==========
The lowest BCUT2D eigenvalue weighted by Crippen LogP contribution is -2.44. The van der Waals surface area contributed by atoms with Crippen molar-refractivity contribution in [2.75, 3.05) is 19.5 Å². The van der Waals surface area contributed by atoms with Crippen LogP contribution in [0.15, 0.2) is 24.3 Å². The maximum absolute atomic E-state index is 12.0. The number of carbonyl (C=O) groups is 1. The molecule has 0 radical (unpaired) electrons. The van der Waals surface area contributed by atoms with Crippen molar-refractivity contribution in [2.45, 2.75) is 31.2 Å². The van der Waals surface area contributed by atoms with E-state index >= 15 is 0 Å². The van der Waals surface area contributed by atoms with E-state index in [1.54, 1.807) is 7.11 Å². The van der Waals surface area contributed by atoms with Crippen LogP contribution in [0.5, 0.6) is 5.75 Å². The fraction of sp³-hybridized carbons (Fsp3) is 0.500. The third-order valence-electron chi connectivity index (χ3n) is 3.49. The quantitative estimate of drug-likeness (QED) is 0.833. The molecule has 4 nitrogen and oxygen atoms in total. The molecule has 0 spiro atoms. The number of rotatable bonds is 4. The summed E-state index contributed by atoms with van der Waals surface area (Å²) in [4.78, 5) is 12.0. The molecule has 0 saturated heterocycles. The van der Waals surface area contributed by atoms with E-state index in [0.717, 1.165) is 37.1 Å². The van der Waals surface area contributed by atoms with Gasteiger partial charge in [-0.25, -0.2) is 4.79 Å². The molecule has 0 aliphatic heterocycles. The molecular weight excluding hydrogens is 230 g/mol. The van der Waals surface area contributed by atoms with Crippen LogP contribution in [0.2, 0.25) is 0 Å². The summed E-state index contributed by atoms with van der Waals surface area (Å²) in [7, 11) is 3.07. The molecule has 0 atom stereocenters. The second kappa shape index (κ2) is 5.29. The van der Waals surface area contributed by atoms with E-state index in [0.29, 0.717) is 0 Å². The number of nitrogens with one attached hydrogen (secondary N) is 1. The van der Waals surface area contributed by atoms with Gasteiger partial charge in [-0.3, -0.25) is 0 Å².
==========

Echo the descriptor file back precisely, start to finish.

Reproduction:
The lowest BCUT2D eigenvalue weighted by Crippen LogP contribution is -2.44. The van der Waals surface area contributed by atoms with Crippen molar-refractivity contribution in [2.75, 3.05) is 19.5 Å². The van der Waals surface area contributed by atoms with Crippen LogP contribution in [0.15, 0.2) is 24.3 Å². The maximum absolute atomic E-state index is 12.0. The number of carbonyl (C=O) groups is 1. The molecule has 0 radical (unpaired) electrons. The van der Waals surface area contributed by atoms with Crippen molar-refractivity contribution in [2.45, 2.75) is 31.2 Å². The van der Waals surface area contributed by atoms with E-state index >= 15 is 0 Å². The van der Waals surface area contributed by atoms with E-state index in [1.54, 1.807) is 7.11 Å². The van der Waals surface area contributed by atoms with Crippen LogP contribution in [0.5, 0.6) is 5.75 Å². The fraction of sp³-hybridized carbons (Fsp3) is 0.500. The third-order valence-electron chi connectivity index (χ3n) is 3.49. The quantitative estimate of drug-likeness (QED) is 0.833. The molecule has 4 nitrogen and oxygen atoms in total. The molecule has 0 spiro atoms. The number of rotatable bonds is 4. The summed E-state index contributed by atoms with van der Waals surface area (Å²) in [4.78, 5) is 12.0. The molecule has 0 saturated heterocycles. The van der Waals surface area contributed by atoms with E-state index in [0.717, 1.165) is 37.1 Å². The van der Waals surface area contributed by atoms with Gasteiger partial charge in [-0.25, -0.2) is 4.79 Å². The molecule has 0 aliphatic heterocycles. The molecular weight excluding hydrogens is 230 g/mol. The van der Waals surface area contributed by atoms with Crippen LogP contribution in [0.2, 0.25) is 0 Å². The summed E-state index contributed by atoms with van der Waals surface area (Å²) in [7, 11) is 3.07. The molecule has 0 atom stereocenters. The second kappa shape index (κ2) is 5.29. The van der Waals surface area contributed by atoms with E-state index in [0.29, 0.717) is 0 Å². The number of nitrogens with one attached hydrogen (secondary N) is 1. The van der Waals surface area contributed by atoms with Gasteiger partial charge in [-0.3, -0.25) is 0 Å².